Distance: 2.6 miles
Location: Tarn Hows
Coordinates: N 54.38708, W 3.03905
Tarn Hows is one of the wonders of Lakeland and a beauty spot not to be missed. Historically the area was rough open common grazing land with three smaller natural tarns but in 1862 the local estate at Monk Coniston gained possession of all the land and started improving it. This including landscaping and building a dam at the lower tarn which raised water levels so the three tarns became the one you see today.
In 1930 the 4000 acre Monk Coniston Estate came up for sale and was bought by Beatrix Potter who was keen to buy local land so she could save it from unwanted development and preserve it for future generations. She soon sold the part containing Tarn Hows to the National Trust who have further improved the area over the years.
The main path around the tarn is well made and well worth an hour of your time. Higher paths on the eastern side give some fabulous long distance views towards the Lake District mountains. The main car park is National Trust pay and display with toilets and an information display.
From the car park, turn left and continue on the picturesque minor road which is now one-way. This road descends and loops back to the B5285 Coniston road. Turn right on this road and soon meet the tree-lined shores of Coniston Water on the left. The road then bends away from the lake, past The Coniston Inn on the left and soon enters Coniston village. Once in the village, take the first left turn and the car park is immediately on the right.
Distance: 4.9 miles
Location: Coniston Village car park
Coordinates: N 54.36892, W 3.07347
The village of Coniston is in a picturesque location nestled between Coniston Water and The Old Man of Coniston, the mountain directly behind. Historically, it grew up due to the local copper and slate mines which flourished from the 17th century with workers being housed in the village. In 1859 a railway line was opened to the village from the main Cumbrian Coast line near Broughton in Furness. The main purpose of this at the time was to transport the copper ore, but as copper demand declined in the late 19th century the railway line became more popular with Victorian tourists. A local tourist industry soon grew up which has become more and more popular over time. The railway closed in 1962 and there is little trace of the old line and station now but it certainly helped to put Coniston on the map in its heyday.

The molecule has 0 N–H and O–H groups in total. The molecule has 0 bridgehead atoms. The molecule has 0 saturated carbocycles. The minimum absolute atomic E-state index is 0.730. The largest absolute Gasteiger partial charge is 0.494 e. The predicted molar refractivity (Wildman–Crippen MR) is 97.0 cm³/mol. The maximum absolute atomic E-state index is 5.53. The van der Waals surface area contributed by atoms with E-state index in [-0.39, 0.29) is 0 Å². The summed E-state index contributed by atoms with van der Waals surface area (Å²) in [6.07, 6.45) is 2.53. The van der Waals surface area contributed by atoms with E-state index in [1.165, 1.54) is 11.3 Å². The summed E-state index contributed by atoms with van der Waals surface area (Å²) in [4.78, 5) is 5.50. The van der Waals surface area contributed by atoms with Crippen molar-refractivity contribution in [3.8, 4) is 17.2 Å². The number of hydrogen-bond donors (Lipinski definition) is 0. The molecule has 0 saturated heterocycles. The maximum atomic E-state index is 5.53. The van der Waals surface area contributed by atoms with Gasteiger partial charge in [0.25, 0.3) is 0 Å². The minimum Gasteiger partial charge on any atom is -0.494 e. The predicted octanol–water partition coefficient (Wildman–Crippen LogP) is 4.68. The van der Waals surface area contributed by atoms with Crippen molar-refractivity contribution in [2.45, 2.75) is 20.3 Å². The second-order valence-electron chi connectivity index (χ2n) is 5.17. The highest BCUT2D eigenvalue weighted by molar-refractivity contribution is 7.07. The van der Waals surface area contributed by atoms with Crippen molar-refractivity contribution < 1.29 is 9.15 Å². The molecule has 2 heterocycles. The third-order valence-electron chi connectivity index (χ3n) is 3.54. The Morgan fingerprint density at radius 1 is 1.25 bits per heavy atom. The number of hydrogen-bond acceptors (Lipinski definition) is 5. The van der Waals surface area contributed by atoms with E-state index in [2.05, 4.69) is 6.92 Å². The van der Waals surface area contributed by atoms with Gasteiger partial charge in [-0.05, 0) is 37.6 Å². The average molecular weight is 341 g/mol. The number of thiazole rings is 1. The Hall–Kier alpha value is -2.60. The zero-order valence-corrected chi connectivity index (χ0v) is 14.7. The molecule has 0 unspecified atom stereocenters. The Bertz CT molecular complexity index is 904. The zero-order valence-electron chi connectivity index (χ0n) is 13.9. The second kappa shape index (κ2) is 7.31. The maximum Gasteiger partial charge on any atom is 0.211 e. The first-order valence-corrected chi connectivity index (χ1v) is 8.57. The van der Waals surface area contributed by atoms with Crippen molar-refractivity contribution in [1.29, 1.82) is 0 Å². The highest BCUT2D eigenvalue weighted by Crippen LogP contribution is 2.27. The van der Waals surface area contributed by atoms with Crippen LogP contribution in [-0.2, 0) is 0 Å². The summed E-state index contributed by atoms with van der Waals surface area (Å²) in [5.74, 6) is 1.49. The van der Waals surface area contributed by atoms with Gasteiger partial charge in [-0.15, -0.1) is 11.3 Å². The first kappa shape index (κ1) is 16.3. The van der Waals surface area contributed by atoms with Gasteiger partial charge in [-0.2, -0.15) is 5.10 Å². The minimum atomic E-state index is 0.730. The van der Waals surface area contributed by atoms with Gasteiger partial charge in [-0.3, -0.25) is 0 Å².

Probably the most notable local resident was John Ruskin, the famous Victorian visionary, artist, art critic and writer, who lived nearby at Brantwood on the shores of Coniston Water from 1871 until his death in 1900, aged 80. He was buried at St Andrew’s Church in the centre of the village. Following his death, the Ruskin Museum was established in Coniston in 1901 and is still going strong today. You can discover a wealth of local history, including the ‘Bluebird Wing’ housing a display relating to Donald Campbell’s exploits on Coniston Water and his boat ‘Bluebird’.
The village itself has a few tourist shops, cafes and pubs where you can spend some time and fully appreciate the surrounding scenery. The car park is pay and display with a Tourist Information Centre and toilet facilities.
From the village car park, turn left and continue on the B5285 which shortly meets the A593 at a T junction in the village centre. Turn left, over the river and past a service station & shop, then immediately take Lake Road on the left which leads 0.5 miles down to a dead end at the lake. The car park is just before the lake on the left.
Coniston Water, Lake Road
Distance: 5.6 miles
Location: Lake Road car park, Coniston Water
Coordinates: N 54.36460, W 3.06779